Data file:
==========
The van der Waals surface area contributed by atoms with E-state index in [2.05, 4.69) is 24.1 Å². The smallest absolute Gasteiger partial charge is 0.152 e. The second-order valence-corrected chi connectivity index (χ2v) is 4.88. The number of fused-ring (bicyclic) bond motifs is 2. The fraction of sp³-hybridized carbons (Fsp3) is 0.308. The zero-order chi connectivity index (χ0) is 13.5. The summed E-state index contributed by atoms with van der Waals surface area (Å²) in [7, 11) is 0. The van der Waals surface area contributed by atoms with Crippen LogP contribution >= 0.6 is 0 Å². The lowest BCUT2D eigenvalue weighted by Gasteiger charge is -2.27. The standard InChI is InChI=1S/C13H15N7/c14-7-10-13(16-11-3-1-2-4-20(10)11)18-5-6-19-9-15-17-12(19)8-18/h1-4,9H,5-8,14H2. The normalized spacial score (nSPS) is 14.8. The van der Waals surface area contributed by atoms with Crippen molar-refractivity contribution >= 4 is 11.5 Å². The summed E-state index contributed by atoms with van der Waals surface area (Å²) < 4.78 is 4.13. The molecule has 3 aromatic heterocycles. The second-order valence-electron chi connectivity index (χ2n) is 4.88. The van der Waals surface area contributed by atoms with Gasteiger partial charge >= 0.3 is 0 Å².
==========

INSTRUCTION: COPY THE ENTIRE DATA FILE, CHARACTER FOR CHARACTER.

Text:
The van der Waals surface area contributed by atoms with E-state index in [2.05, 4.69) is 24.1 Å². The smallest absolute Gasteiger partial charge is 0.152 e. The second-order valence-corrected chi connectivity index (χ2v) is 4.88. The number of fused-ring (bicyclic) bond motifs is 2. The fraction of sp³-hybridized carbons (Fsp3) is 0.308. The zero-order chi connectivity index (χ0) is 13.5. The summed E-state index contributed by atoms with van der Waals surface area (Å²) in [7, 11) is 0. The van der Waals surface area contributed by atoms with Crippen LogP contribution >= 0.6 is 0 Å². The lowest BCUT2D eigenvalue weighted by Gasteiger charge is -2.27. The standard InChI is InChI=1S/C13H15N7/c14-7-10-13(16-11-3-1-2-4-20(10)11)18-5-6-19-9-15-17-12(19)8-18/h1-4,9H,5-8,14H2. The normalized spacial score (nSPS) is 14.8. The van der Waals surface area contributed by atoms with Crippen molar-refractivity contribution >= 4 is 11.5 Å². The summed E-state index contributed by atoms with van der Waals surface area (Å²) < 4.78 is 4.13. The molecule has 3 aromatic heterocycles. The second-order valence-electron chi connectivity index (χ2n) is 4.88. The van der Waals surface area contributed by atoms with Gasteiger partial charge >= 0.3 is 0 Å².